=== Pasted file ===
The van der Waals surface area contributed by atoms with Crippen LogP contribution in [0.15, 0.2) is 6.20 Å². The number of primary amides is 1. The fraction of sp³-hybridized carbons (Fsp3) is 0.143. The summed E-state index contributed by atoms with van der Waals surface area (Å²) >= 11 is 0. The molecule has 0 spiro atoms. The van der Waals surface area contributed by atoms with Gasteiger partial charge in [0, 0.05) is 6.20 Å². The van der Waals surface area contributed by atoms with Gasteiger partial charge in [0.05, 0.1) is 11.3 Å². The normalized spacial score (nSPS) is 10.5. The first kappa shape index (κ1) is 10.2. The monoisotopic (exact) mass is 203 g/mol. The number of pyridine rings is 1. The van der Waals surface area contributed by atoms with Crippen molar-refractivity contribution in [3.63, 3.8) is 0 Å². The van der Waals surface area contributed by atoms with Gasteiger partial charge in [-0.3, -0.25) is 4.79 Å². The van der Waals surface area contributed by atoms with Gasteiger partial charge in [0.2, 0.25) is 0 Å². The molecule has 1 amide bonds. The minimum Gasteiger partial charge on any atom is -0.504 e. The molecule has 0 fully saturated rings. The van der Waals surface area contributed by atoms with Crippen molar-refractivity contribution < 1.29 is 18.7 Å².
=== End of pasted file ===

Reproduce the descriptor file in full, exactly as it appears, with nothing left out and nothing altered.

The van der Waals surface area contributed by atoms with Crippen LogP contribution in [0.15, 0.2) is 6.20 Å². The number of primary amides is 1. The fraction of sp³-hybridized carbons (Fsp3) is 0.143. The summed E-state index contributed by atoms with van der Waals surface area (Å²) >= 11 is 0. The molecule has 0 spiro atoms. The van der Waals surface area contributed by atoms with Gasteiger partial charge in [0, 0.05) is 6.20 Å². The van der Waals surface area contributed by atoms with Gasteiger partial charge in [0.05, 0.1) is 11.3 Å². The normalized spacial score (nSPS) is 10.5. The first kappa shape index (κ1) is 10.2. The monoisotopic (exact) mass is 203 g/mol. The number of pyridine rings is 1. The van der Waals surface area contributed by atoms with Crippen molar-refractivity contribution in [3.63, 3.8) is 0 Å². The van der Waals surface area contributed by atoms with Gasteiger partial charge in [-0.3, -0.25) is 4.79 Å². The van der Waals surface area contributed by atoms with Gasteiger partial charge in [0.2, 0.25) is 0 Å². The molecule has 1 amide bonds. The minimum Gasteiger partial charge on any atom is -0.504 e. The molecule has 0 fully saturated rings. The van der Waals surface area contributed by atoms with Crippen molar-refractivity contribution < 1.29 is 18.7 Å².